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You guys should listen to Jesstzn, he has a good reputation on washing cars.

This is what i normally do when i wash my car
first step is to always see how the car's condition is, if it requires clay barring, intensive dish soap wash, swirl removal, etc.

Normally, for new cars, I wouldn't use clay barring right away after the first 2-3 months, I just start polishing and waxing to keep that factory paint shine and protection.
You can tell on older cars that they lack a layer of paint that creates a glossy, protective layer and it feels rough. No matter how many times you wash these types of car without clay barring, polishing, or waxing, it will feel the same and will go back to being dirty in no time, even if you detail( detailing removes layers ).

For cars that I've washed for friends and family, i normally go through these steps:
1. wash(intensive or softly, depending on the status of the car) by starting on the opposite side of where the sun is at so it doesn't dry off when i'm on the other side
2. dry intensively, making sure no watermarks are left. there are also water between your trunk, hood, and doors that you cannot see unless you open them up. Best way to dry, in my opinion, is to go top to bottom
3. clay bar if NEEDED(i would do this at least 2 times every year for my car)
4. wash it again if the car requires it to
5. polish (different types of polishing for what you want)
6. finish it off with a fine layer of carnauba wax or a protective wax
etc. i also wash the wheels, carpets, and clean the inside, just not listed here

that's pretty much a summary of what i do. on my civic, i've done a polishing and wax and it' has done a great job in sliding water off in this rainy season, but since it is the rainy season, i'm letting it soak in the dirtiness and remove dust and grime here and there when i get the chance with a little bit of detailing lubricant and a microfiber towel. benefits of waxing is that it protects the paint :) the good looking gloss is just an extra if you do it right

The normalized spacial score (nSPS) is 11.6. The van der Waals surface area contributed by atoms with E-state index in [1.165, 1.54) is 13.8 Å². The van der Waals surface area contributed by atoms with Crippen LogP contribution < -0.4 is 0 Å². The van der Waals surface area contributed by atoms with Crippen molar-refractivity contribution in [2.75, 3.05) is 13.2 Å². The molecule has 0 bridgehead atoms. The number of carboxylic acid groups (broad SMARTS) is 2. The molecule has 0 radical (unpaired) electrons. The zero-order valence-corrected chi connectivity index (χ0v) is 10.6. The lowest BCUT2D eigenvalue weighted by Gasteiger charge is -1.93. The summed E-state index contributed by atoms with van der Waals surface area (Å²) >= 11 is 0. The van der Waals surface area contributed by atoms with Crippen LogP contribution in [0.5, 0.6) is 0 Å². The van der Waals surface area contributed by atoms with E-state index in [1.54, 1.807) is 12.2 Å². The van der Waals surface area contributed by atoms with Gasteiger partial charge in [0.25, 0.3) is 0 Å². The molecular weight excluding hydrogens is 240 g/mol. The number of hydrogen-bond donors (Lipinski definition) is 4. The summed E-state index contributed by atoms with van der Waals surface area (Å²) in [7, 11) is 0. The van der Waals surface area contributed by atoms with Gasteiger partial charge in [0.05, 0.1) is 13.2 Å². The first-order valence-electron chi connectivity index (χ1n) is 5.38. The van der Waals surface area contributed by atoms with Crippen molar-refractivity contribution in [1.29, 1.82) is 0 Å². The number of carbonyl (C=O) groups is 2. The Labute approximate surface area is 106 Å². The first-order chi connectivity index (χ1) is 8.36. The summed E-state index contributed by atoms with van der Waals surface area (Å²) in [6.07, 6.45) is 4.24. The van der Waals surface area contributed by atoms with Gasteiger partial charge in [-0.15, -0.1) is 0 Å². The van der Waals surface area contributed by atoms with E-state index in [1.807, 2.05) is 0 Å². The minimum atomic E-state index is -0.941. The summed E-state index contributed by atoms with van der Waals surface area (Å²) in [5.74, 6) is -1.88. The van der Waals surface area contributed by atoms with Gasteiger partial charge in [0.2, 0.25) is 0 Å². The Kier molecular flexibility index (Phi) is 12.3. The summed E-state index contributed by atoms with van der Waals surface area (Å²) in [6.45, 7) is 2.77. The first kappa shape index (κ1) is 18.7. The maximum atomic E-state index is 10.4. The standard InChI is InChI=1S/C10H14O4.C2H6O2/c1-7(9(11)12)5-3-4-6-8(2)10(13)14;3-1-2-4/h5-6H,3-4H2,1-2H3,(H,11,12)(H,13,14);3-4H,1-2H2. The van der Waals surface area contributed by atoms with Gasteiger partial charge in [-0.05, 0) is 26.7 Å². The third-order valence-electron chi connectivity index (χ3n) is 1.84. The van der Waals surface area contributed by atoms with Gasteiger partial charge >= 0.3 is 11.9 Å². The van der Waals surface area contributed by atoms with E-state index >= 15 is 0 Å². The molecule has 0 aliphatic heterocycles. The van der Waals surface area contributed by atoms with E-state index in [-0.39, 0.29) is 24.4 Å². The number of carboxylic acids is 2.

I normally use the brand Meguiars to get my job done or mother's wax or turtle wax.

here's some cars that i've done in the mere past
left side is not done for this teggy
IMG_0761.JPG
IMG_0836.JPG
before:
IMG_0838.jpg
after:
IMG_0839.jpg
my girlfriend's mom's jaguar xf that i worked on today
IMG_0971.jpg IMG_0973.JPG
ironic thing is i never took a picture of my civic after it was done waxing since i did it at night. usually the best time to wash your car to reduce the amount of water marks is when the sun's not out, so either in the morning or at night. Good thing that i have a huge ass tree in front of my lawn that just shades the whole drive way :)
 

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i live in an apartment complex which strictly prohibits you to do any washing of your car on the lot. My only option to clean my car is to go out and have someone clean my car. What's my best option??
 

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i live in an apartment complex which strictly prohibits you to do any washing of your car on the lot. My only option to clean my car is to go out and have someone clean my car. What's my best option??
Have a friend who's cool with you using his driveway and water and use your own supplies :p

Sent from my Nexus 7 using AutoGuide.Com Free App
 

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I Like Grits
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You guys should listen to Jesstzn, he has a good reputation on washing cars.

This is what i normally do when i wash my car
first step is to always see how the car's condition is, if it requires clay barring, intensive dish soap wash, swirl removal, etc.

Normally, for new cars, I wouldn't use clay barring right away after the first 2-3 months, I just start polishing and waxing to keep that factory paint shine and protection.
You can tell on older cars that they lack a layer of paint that creates a glossy, protective layer and it feels rough. No matter how many times you wash these types of car without clay barring, polishing, or waxing, it will feel the same and will go back to being dirty in no time, even if you detail( detailing removes layers ).